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Alma 17-22: Granting Desires

Kyle Gill
June 28th, 2020 · 1 min read

When the father of King Lamoni stops Ammon, the word desire shows up a number of times. Take a look:

Alma 20:24-27
24 Now when Ammon saw that he had wrought upon the old king according to his desire, he said unto him: If thou wilt grant that my brethren may be cast out of prison, and also that Lamoni may retain his kingdom, and that ye be not displeased with him, but grant that he may do according to his own desires in whatsoever thing he thinketh, then will I spare thee; otherwise I will smite thee to the earth.
25 Now when Ammon had said these words, the king began to rejoice because of his life.
26 And when he saw that Ammon had no desire to destroy him, and when he also saw the great love he had for his son Lamoni, he was astonished exceedingly, and said: Because this is all that thou hast desired, that I would release thy brethren, and suffer that my son Lamoni should retain his kingdom, behold, I will grant unto you that my son may retain his kingdom from this time and forever; and I will govern him no more—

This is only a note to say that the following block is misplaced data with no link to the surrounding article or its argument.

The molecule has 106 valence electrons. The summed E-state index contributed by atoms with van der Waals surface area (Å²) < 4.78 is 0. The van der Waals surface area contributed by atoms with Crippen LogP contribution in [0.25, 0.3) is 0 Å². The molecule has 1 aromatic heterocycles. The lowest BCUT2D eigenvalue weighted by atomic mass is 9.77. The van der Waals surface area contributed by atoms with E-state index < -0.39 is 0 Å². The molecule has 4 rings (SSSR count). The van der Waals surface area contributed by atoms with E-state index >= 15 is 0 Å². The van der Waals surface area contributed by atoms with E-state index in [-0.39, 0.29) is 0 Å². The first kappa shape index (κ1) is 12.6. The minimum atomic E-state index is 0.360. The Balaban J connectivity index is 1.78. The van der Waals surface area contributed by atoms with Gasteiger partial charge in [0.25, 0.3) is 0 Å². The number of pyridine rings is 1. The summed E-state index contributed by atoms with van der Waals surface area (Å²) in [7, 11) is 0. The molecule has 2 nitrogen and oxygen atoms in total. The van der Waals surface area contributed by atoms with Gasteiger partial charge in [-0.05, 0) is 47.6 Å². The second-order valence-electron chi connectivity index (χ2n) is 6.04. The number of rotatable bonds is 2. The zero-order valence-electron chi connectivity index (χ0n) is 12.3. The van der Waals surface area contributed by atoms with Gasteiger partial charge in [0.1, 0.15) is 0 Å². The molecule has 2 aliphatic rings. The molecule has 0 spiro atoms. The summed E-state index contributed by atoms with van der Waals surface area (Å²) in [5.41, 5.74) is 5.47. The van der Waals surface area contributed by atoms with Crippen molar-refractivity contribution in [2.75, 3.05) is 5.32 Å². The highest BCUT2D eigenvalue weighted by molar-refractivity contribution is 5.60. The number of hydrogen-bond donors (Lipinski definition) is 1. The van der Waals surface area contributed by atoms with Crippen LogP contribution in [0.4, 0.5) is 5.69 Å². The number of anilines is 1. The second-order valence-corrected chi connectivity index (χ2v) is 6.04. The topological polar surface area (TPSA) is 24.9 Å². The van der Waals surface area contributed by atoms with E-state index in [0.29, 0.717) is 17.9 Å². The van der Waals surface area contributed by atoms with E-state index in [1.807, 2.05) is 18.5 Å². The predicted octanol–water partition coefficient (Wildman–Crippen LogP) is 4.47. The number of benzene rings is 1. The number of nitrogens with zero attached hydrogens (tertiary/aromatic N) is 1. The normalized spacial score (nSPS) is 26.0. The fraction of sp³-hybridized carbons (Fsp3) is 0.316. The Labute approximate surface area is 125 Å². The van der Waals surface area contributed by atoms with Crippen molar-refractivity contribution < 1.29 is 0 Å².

27 And I will also grant unto thee that thy brethren may be cast out of prison, and thou and thy brethren may come unto me, in my kingdom; for I shall greatly desire to see thee. For the king was greatly astonished at the words which he had spoken, and also at the words which had been spoken by his son Lamoni, therefore he was desirous to learn them.

Seeing desires in this story highlight a theme in the Book of Mormon prescribed in Alma 29.

4 I ought not to harrow up in my desires the firm decree of a just God, for I know that he granteth unto men according to their desire, whether it be unto death or unto life; yea, I know that he allotteth unto men, yea, decreeth unto them decrees which are unalterable, according to their wills, whether they be unto salvation or unto destruction.

Interestingly, both good and evil desires tend to be granted. Agency seems powerful enough to actually be able to will someone to a result. But ultimately, desires are granted.

Back to the story of Ammon… all of the desires expressed were granted.

  • Ammon wished for his brothers to be released from prison, which they were
  • The King was desirous to see and learn from Ammon, which he did

This theme becomes an interesting study elsewhere in the Book of Mormon like with Amalickiah who desired to lead the Lamanite armies, and does.

Knowing God is willing to grant what I desire (good or bad), means I need to keep my desires in check.

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